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Words by Samantha Wolstenholme

Knotfest, Slipknot’s global music/arts/culture hybrid festival movement, descended upon Australian shores for the first time in 2023 and achieved immense success. For Round 2 of Knotfest Australia this year, the titular nu-metallers are absent from the headlining mantle. However, with a lineup that boasts the recently re-formed new iteration of Pantera as the crowning jewel, along with the likes of Disturbed, Lamb of God, Halestorm and a plethora of dominating heavy acts, there’s much to look forward to for this year’s Knotfest Australia tour run. Today, on a drizzly Sunday afternoon, it’s Brisbane’s turn for the final leg of the tour for almost 12 hours of metal mayhem at Brisbane Showgrounds.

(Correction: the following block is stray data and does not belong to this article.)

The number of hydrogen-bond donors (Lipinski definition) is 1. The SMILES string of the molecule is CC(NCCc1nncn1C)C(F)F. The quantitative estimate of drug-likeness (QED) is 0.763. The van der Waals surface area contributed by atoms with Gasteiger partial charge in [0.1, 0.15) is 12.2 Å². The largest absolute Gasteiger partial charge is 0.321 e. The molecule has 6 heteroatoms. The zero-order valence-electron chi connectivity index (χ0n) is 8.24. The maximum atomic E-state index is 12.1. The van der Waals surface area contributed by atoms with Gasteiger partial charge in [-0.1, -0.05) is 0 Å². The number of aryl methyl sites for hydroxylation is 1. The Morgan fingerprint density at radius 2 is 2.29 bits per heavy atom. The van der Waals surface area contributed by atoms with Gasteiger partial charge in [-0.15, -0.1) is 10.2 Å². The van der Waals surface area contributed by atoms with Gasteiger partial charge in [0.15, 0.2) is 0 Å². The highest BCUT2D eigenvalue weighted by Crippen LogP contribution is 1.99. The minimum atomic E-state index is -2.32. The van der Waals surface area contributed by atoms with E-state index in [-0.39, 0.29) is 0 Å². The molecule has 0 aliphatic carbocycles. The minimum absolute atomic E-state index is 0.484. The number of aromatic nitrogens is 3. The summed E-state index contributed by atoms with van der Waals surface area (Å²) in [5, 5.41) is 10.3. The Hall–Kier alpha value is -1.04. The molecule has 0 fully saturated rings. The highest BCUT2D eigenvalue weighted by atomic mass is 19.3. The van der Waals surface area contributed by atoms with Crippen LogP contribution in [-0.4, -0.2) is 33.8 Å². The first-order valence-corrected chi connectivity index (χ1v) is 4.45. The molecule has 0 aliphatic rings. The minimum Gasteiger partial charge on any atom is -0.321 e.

Kicking off a Pantera-headlining festival with everyone’s favourite foul-mouthed grindcore larrikins King Parrot seems like the ultimate top-and-tail lineup decision. A Slim Dusty-style, expletive-laden intro track entices diehard fans towards the foot of the stage, and then it’s mullet mosh ahoy for 30 minutes of pure, joyous, noisy silliness. A circle pit breaks out in the second song, and the pit just keeps on charging to bangers like Dead End, which deliver blast beat-driven chaos courtesy of kit weapon Todd “Toddy” Hansen. You wouldn’t think brutality could possibly be this much fun – guitar riff triplets gallop as heads roll, and copious amounts of VB tinnies are sunk. If I can accurately describe what it’s like to witness a King Parrot set, it’s the audiovisual equivalent of Russell Coight experiencing an episode of drug-induced psychosis. Ending with Shit On The Liver, it’s a roaring set from these guys today.